Switching to Gulp 4

Although I also use NPM scripts on some projects, I have a soft spot for Gulp, mainly for its streaming ability, speed and easy to read configuration files. I have recently moved to Gulp 4 and wanted to share my experience.

The good and the bad with Gulp 3

What I really enjoy about Gulp is that you can leverage your Javascript chops to create your build script. As a front-ender this is just great. For the most part, you can also use ES6 syntax with Gulp natively now, which is a bonus.

Gulp is also quite fast, and its ability to use streams and to pipe operations one after another means you do not need much access to disk, which makes it quite fast compared to NPM scripts. It is also a lot better than webpack to handle static assets like CSS or images. I also find even complex gulpfile.js scripts easy to read and modify.

On the negative side, Gulp adds an abstraction between your scripts and the NPM packages and libraries you use. NPM scripts let you use the package directly, without the need to have it wrapped in a Gulp plugin. You are always able to use the latest version of the library or package and, in most cases, you just use the CLI coming with the tool you want to use.

Another pain point I have with it is that to clearly specify which tasks you want to run in sequence, and which ones you want to run in parallel, you had to fiddle with task dependencies or with plugins like run-sequence.

Switching to Gulp 4

Here is a quick summary of the major changes I made to build scripts when migrating to Gulp 4. I tried to keep changes to a minimum. Let’s go over a simple gulpfile (the one used on this website) to see what changed. Here is a gist with the whole file for reference.

Modules, import and export

I didn’t switch to ES6 modules (imports and exports) as they are not yet supported natively in Node. You can simply use Babel as explained in the doc if you fancy doing that. Basically, I kept everything the same here, except swithing from var to const.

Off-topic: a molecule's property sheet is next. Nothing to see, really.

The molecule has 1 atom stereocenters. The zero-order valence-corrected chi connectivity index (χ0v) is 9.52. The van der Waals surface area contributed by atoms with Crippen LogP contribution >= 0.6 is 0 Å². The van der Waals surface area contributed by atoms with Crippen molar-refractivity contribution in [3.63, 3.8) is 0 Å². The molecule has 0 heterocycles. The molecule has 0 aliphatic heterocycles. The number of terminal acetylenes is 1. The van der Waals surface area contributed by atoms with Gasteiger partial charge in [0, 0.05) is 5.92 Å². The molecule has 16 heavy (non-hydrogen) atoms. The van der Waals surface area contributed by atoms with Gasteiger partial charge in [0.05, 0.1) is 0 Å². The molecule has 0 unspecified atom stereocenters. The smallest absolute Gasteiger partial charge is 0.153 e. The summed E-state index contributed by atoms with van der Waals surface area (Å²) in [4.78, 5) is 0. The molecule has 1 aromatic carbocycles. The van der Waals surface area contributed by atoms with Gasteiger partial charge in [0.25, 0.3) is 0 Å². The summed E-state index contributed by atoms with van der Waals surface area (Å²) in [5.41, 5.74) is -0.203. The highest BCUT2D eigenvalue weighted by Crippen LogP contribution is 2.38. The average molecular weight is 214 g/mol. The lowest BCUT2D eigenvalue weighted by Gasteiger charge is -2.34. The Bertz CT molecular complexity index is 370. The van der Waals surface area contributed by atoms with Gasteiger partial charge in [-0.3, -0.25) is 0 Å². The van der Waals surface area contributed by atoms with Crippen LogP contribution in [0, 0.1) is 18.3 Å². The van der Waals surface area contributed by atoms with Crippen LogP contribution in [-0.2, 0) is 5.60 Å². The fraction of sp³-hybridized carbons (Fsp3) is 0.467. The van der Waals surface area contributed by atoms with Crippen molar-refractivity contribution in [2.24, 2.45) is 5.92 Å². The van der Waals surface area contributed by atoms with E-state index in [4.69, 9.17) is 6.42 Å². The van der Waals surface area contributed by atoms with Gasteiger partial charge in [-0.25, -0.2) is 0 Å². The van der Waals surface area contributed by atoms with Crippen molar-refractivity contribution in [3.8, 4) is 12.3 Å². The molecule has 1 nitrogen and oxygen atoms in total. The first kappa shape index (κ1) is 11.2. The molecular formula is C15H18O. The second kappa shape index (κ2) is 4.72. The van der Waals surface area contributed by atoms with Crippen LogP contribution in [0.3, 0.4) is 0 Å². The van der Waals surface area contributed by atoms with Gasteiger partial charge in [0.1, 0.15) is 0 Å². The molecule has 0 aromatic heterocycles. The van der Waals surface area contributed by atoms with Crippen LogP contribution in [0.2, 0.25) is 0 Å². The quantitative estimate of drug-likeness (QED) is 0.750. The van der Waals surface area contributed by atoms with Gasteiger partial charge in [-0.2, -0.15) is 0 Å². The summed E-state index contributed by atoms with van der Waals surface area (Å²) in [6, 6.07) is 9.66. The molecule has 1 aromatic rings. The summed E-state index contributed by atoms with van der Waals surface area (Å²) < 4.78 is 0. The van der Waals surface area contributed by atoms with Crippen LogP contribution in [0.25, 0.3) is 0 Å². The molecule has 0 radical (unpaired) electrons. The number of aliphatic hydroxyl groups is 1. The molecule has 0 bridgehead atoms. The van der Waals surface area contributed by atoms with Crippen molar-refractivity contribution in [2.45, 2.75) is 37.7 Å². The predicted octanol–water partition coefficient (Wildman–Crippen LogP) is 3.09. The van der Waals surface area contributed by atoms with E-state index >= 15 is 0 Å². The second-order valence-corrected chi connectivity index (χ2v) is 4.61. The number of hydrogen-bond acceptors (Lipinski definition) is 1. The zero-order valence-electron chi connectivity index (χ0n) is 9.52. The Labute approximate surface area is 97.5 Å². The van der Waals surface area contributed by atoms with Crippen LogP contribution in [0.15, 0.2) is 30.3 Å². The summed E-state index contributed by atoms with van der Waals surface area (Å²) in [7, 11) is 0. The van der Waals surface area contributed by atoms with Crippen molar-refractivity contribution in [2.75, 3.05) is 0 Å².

const gulp = require("gulp");

I also don’t use commonJs exports syntax to expose tasks to the CLI. Instead, I simply use gulp.task as explained below.

Plain named functions and gulp.task

Instead of the traditional gulp.task we all use with version 3 to define our tasks, I use simple named functions with no dependencies. One thing to pay attention to is that, with Gulp 4, we need to explicitely signal task completion for each function. You can do that in five ways: return a stream, return a promise, callback, return a child process, return a RxJS observable. If you do not do it properly, you will get the infamous “Did you forget to signal async completion?” message in your console and the task will not complete.

Here are some examples of the functions I use on this very website. They use the most common ways to signal async completion.

// BrowserSync (callback)
function browserSync(done) {
  browsersync.init({
    server: {
      baseDir: "./_site/"
    },
    port: 3000
  });
  done();
}

// BrowserSync Reload (callback)
function browserSyncReload(done) {
  browsersync.reload();
  done();
}

// Clean assets (returns a promise)
function clean() {
  return del(["./_site/assets/"]);
}

// Lint scripts (returns a stream)
function scriptsLint() {
  return gulp
    .src(["./assets/js/**/*", "./gulpfile.js"])
    .pipe(plumber())
    .pipe(eslint())
    .pipe(eslint.format())
    .pipe(eslint.failAfterError());
}

// Transpile, concatenate and minify scripts (returns a stream)
function scripts() {
  return (
    gulp
      .src(["./assets/js/**/*"])
      .pipe(plumber())
      .pipe(webpackstream(webpackconfig), webpack)
      .pipe(uglify())
      // folder only, filename is specified in webpack config
      .pipe(gulp.dest("./_site/assets/js/"))
      .pipe(browsersync.stream())
  );
}

// Jekyll (returns a child process)
function jekyll() {
  return cp.spawn("bundle", ["exec", "jekyll", "build"], { stdio: "inherit" });
}

I then reference these functions using gulp.task to expose them to the CLI and give them a name. You can do other interesting things beside just naming them Some tasks, like clean for example, do not need to be exposed and are kept “private” only to be used in the context of other tasks.

// expose 'scripts' task to CLI
gulp.task("js", gulp.series(scriptsLint, scripts));

// build task
gulp.task(
  "build",
  gulp.series(
    clean,
    gulp.parallel(css, images, jekyll, "js")
  )
);

Newcomers for dependencies management

The biggest advantage of migrating to Gulp 4 for me is the addition of gulp.series and gulp.parallel used above. These two are giving us a lot more control on the order in which we want our tasks to be executed and are also a lot more explicit.

Since they can be nested it is a very straightforward and flexible dependency management system for our tasks.

Conclusion

All in all, I really like Gulp 4 and its increased readability and flexibility. If you want to dive in a bit further, I wholeheartedly recommend Joe Zimmerman’s “The Complete-Ish Guide to Upgrading to Gulp 4”.